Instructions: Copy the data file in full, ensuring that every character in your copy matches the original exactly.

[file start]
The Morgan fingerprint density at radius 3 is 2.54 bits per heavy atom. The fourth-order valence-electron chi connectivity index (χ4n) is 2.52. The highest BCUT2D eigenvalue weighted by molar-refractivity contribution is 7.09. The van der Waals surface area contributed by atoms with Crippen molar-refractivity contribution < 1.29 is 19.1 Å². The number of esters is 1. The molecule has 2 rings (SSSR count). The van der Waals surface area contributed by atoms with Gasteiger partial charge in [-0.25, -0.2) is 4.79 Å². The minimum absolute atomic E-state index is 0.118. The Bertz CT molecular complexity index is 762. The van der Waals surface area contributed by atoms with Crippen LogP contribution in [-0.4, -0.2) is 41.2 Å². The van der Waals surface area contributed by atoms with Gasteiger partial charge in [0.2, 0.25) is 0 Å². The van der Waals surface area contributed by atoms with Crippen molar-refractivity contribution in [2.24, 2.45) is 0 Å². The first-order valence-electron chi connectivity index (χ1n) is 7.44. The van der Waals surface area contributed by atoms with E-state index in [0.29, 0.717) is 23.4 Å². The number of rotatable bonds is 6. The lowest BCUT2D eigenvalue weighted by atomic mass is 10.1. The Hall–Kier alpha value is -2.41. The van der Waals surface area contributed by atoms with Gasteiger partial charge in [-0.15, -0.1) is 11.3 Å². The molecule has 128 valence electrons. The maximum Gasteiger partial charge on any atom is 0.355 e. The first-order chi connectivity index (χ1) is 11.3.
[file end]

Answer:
The Morgan fingerprint density at radius 3 is 2.54 bits per heavy atom. The fourth-order valence-electron chi connectivity index (χ4n) is 2.52. The highest BCUT2D eigenvalue weighted by molar-refractivity contribution is 7.09. The van der Waals surface area contributed by atoms with Crippen molar-refractivity contribution < 1.29 is 19.1 Å². The number of esters is 1. The molecule has 2 rings (SSSR count). The van der Waals surface area contributed by atoms with Gasteiger partial charge in [-0.25, -0.2) is 4.79 Å². The minimum absolute atomic E-state index is 0.118. The Bertz CT molecular complexity index is 762. The van der Waals surface area contributed by atoms with Crippen LogP contribution in [-0.4, -0.2) is 41.2 Å². The van der Waals surface area contributed by atoms with Gasteiger partial charge in [0.2, 0.25) is 0 Å². The van der Waals surface area contributed by atoms with Crippen molar-refractivity contribution in [2.24, 2.45) is 0 Å². The first-order valence-electron chi connectivity index (χ1n) is 7.44. The van der Waals surface area contributed by atoms with E-state index in [0.29, 0.717) is 23.4 Å². The number of rotatable bonds is 6. The lowest BCUT2D eigenvalue weighted by atomic mass is 10.1. The Hall–Kier alpha value is -2.41. The van der Waals surface area contributed by atoms with Gasteiger partial charge in [-0.15, -0.1) is 11.3 Å². The molecule has 128 valence electrons. The maximum Gasteiger partial charge on any atom is 0.355 e. The first-order chi connectivity index (χ1) is 11.3.